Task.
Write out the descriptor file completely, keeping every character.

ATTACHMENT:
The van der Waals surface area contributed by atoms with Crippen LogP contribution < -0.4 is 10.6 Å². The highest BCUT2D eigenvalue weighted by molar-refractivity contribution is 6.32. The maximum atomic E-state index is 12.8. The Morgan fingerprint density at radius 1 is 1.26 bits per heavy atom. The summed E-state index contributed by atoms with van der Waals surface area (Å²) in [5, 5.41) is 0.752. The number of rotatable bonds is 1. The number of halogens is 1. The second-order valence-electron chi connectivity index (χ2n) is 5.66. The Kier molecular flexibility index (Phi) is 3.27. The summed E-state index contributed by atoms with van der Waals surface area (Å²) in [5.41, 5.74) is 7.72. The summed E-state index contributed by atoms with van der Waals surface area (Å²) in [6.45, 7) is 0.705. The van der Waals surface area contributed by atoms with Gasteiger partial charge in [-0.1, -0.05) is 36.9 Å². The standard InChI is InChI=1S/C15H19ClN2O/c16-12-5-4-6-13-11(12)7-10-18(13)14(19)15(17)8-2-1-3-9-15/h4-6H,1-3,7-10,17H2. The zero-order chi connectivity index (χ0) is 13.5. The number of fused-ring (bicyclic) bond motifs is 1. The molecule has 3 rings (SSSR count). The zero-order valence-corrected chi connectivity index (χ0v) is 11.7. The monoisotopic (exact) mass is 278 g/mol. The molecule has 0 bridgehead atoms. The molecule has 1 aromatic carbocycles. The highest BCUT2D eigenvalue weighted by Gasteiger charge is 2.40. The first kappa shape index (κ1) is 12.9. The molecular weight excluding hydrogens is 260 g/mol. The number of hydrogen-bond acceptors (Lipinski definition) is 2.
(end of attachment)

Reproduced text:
The van der Waals surface area contributed by atoms with Crippen LogP contribution < -0.4 is 10.6 Å². The highest BCUT2D eigenvalue weighted by molar-refractivity contribution is 6.32. The maximum atomic E-state index is 12.8. The Morgan fingerprint density at radius 1 is 1.26 bits per heavy atom. The summed E-state index contributed by atoms with van der Waals surface area (Å²) in [5, 5.41) is 0.752. The number of rotatable bonds is 1. The number of halogens is 1. The second-order valence-electron chi connectivity index (χ2n) is 5.66. The Kier molecular flexibility index (Phi) is 3.27. The summed E-state index contributed by atoms with van der Waals surface area (Å²) in [5.41, 5.74) is 7.72. The summed E-state index contributed by atoms with van der Waals surface area (Å²) in [6.45, 7) is 0.705. The van der Waals surface area contributed by atoms with Gasteiger partial charge in [-0.1, -0.05) is 36.9 Å². The standard InChI is InChI=1S/C15H19ClN2O/c16-12-5-4-6-13-11(12)7-10-18(13)14(19)15(17)8-2-1-3-9-15/h4-6H,1-3,7-10,17H2. The zero-order chi connectivity index (χ0) is 13.5. The number of fused-ring (bicyclic) bond motifs is 1. The molecule has 3 rings (SSSR count). The zero-order valence-corrected chi connectivity index (χ0v) is 11.7. The monoisotopic (exact) mass is 278 g/mol. The molecule has 0 bridgehead atoms. The molecule has 1 aromatic carbocycles. The highest BCUT2D eigenvalue weighted by Gasteiger charge is 2.40. The first kappa shape index (κ1) is 12.9. The molecular weight excluding hydrogens is 260 g/mol. The number of hydrogen-bond acceptors (Lipinski definition) is 2.